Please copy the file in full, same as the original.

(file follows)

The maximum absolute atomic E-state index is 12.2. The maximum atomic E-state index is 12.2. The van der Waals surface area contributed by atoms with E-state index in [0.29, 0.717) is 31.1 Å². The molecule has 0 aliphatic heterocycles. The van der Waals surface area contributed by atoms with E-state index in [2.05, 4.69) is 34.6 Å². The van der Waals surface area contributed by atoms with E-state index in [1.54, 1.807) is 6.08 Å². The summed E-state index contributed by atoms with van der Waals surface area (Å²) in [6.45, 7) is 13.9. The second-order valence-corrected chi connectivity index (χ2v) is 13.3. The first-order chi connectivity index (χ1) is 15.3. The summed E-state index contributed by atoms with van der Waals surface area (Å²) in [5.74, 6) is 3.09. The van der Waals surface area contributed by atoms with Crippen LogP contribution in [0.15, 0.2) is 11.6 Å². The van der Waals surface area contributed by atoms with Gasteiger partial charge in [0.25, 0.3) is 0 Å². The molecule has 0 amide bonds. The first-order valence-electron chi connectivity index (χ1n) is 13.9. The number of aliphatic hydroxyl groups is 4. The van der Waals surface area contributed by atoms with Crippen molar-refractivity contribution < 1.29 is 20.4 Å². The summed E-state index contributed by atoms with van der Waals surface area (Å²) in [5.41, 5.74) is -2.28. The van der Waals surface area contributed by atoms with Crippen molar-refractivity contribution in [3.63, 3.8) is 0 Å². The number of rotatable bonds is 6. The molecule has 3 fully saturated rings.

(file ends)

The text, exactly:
The maximum absolute atomic E-state index is 12.2. The maximum atomic E-state index is 12.2. The van der Waals surface area contributed by atoms with E-state index in [0.29, 0.717) is 31.1 Å². The molecule has 0 aliphatic heterocycles. The van der Waals surface area contributed by atoms with E-state index in [2.05, 4.69) is 34.6 Å². The van der Waals surface area contributed by atoms with E-state index in [1.54, 1.807) is 6.08 Å². The summed E-state index contributed by atoms with van der Waals surface area (Å²) in [6.45, 7) is 13.9. The second-order valence-corrected chi connectivity index (χ2v) is 13.3. The first-order chi connectivity index (χ1) is 15.3. The summed E-state index contributed by atoms with van der Waals surface area (Å²) in [5.74, 6) is 3.09. The van der Waals surface area contributed by atoms with Crippen LogP contribution in [0.15, 0.2) is 11.6 Å². The van der Waals surface area contributed by atoms with Gasteiger partial charge in [0.25, 0.3) is 0 Å². The molecule has 0 amide bonds. The first-order valence-electron chi connectivity index (χ1n) is 13.9. The number of aliphatic hydroxyl groups is 4. The van der Waals surface area contributed by atoms with Crippen molar-refractivity contribution < 1.29 is 20.4 Å². The summed E-state index contributed by atoms with van der Waals surface area (Å²) in [5.41, 5.74) is -2.28. The van der Waals surface area contributed by atoms with Crippen molar-refractivity contribution in [3.63, 3.8) is 0 Å². The number of rotatable bonds is 6. The molecule has 3 fully saturated rings.